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Bullet journaling: How it can keep your family more organized

Search the words “Bullet Journaling” on Pinterest or Instagram and you will find thousands of examples of this new organizational trend. Could this system be the answer to my organizational woes?

I buy a new planner each school year. The search for the right one — you know the one that will magically help me to be more organized — feels like an impossible task. There are some great planners out there, but inevitably they offer too much room for some things and not enough room for others. In addition to my planner, I have a separate prayer journal, another place to write down exercise, little sheets of paper all over the place with grocery lists and menus and post it notes for, well, everything!

That’s only the paper lists. I have lists on my phone and long-range writing plans on my computer. The bullet journaling system promises to put an end to notes all over the place by offering a single place to compile my thoughts. It is part planner, part journal, and you create it yourself with just a notebook and a pen.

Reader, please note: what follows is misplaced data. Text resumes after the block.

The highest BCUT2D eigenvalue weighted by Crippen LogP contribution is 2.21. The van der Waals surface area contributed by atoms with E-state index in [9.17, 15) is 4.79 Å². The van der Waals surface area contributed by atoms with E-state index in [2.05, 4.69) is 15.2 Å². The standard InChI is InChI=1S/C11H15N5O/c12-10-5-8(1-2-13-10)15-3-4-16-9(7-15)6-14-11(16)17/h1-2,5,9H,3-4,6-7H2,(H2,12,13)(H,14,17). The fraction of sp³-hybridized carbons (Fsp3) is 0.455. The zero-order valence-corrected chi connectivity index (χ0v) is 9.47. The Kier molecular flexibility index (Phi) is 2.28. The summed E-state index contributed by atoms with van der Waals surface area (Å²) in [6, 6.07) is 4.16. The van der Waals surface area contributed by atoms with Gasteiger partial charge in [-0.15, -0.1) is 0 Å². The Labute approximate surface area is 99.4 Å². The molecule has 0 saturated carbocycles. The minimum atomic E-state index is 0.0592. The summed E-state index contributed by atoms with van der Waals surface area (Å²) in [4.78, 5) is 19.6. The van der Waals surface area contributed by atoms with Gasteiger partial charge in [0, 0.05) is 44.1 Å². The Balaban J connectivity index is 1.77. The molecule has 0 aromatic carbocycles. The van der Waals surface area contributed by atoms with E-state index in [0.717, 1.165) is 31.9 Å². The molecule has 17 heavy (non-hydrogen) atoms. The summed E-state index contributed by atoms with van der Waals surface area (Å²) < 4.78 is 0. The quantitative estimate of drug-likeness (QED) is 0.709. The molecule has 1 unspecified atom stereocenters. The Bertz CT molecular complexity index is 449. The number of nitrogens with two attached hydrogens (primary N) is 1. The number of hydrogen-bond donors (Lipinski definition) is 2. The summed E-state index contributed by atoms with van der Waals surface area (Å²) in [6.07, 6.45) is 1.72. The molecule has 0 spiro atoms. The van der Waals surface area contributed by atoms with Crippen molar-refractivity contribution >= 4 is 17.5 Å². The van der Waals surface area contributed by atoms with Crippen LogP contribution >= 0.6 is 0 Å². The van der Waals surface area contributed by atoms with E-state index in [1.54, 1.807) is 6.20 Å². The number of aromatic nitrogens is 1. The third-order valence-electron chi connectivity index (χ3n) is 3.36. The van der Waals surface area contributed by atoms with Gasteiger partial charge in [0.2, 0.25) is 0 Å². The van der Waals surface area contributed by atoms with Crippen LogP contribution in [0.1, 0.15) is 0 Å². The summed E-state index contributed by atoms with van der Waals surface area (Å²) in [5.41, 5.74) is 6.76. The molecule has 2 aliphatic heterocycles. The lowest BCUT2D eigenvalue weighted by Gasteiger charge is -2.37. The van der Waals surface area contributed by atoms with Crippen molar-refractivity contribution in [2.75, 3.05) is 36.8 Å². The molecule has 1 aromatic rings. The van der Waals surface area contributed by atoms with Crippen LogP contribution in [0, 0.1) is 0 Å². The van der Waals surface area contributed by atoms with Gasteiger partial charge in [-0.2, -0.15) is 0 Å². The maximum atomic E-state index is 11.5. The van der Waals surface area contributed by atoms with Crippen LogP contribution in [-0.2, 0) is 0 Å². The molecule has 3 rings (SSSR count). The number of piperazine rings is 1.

“You are not confined to a template,” said creator Ryder Carroll, a digital product developer from Brooklyn. “The journal becomes what I need it to be at different times.”

Like me, and perhaps you, too, Carroll found that traditional methods for taking notes and staying organized weren't effective for him. He developed his organizational method over a period of about 20 years. While creating your own planning system may seem overwhelming, Ryder offers instructions on his website at

To create your own, you begin by numbering the pages in your journal. You can also buy a journal with the pages already numbered. A basic journal consists of four main modules: the index, the future log, the monthly log and the daily log.

The future log is a place to write down long range plans, trips or deadlines. Move onto the monthly pages for a quick look at the month’s events or tasks. The daily log is where you will put the bulk of your notes. Carroll uses signifiers to indicate whether an entry is a task, an event or a note.

In addition to the daily logs, some users like to create what Carroll calls collections. Put simply, pages dedicated to related items. Some collections I have seen people create include fitness journals, water intake trackers, grocery lists and menus, spending trackers and books they plan to read. The list is endless. Carroll’s current favorite collection is his gratitude tracker.

“Everyday I write down something that I am grateful for,” he said. “It seems very straightforward, but after six months you start to run out of things you are thankful for. It trains you to be more present and really find things that are working in your favor.”